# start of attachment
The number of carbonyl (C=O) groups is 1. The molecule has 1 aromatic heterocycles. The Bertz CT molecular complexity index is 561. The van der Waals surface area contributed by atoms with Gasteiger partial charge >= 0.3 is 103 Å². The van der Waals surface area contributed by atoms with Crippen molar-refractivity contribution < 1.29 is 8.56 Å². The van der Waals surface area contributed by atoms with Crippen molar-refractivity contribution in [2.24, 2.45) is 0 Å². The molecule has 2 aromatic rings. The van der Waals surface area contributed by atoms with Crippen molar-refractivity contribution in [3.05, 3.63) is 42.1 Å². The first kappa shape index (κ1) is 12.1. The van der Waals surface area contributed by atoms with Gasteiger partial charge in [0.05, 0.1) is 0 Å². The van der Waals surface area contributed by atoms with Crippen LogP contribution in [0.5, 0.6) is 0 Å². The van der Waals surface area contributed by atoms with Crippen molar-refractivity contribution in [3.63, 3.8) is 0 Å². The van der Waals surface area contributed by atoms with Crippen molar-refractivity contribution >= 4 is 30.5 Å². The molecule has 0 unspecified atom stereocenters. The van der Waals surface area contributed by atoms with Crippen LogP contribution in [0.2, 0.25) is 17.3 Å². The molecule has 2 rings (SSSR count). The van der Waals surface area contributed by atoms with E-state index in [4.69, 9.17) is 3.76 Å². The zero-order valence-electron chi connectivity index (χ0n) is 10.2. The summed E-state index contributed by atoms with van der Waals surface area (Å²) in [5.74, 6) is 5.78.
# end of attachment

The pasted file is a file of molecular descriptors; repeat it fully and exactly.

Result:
The number of carbonyl (C=O) groups is 1. The molecule has 1 aromatic heterocycles. The Bertz CT molecular complexity index is 561. The van der Waals surface area contributed by atoms with Gasteiger partial charge >= 0.3 is 103 Å². The van der Waals surface area contributed by atoms with Crippen molar-refractivity contribution < 1.29 is 8.56 Å². The van der Waals surface area contributed by atoms with Crippen molar-refractivity contribution in [2.24, 2.45) is 0 Å². The molecule has 2 aromatic rings. The van der Waals surface area contributed by atoms with Crippen molar-refractivity contribution in [3.05, 3.63) is 42.1 Å². The first kappa shape index (κ1) is 12.1. The van der Waals surface area contributed by atoms with Gasteiger partial charge in [0.05, 0.1) is 0 Å². The van der Waals surface area contributed by atoms with Crippen LogP contribution in [0.5, 0.6) is 0 Å². The van der Waals surface area contributed by atoms with Crippen molar-refractivity contribution in [3.63, 3.8) is 0 Å². The van der Waals surface area contributed by atoms with Crippen molar-refractivity contribution >= 4 is 30.5 Å². The molecule has 0 unspecified atom stereocenters. The van der Waals surface area contributed by atoms with Crippen LogP contribution in [0.2, 0.25) is 17.3 Å². The molecule has 2 rings (SSSR count). The van der Waals surface area contributed by atoms with E-state index in [4.69, 9.17) is 3.76 Å². The zero-order valence-electron chi connectivity index (χ0n) is 10.2. The summed E-state index contributed by atoms with van der Waals surface area (Å²) in [5.74, 6) is 5.78.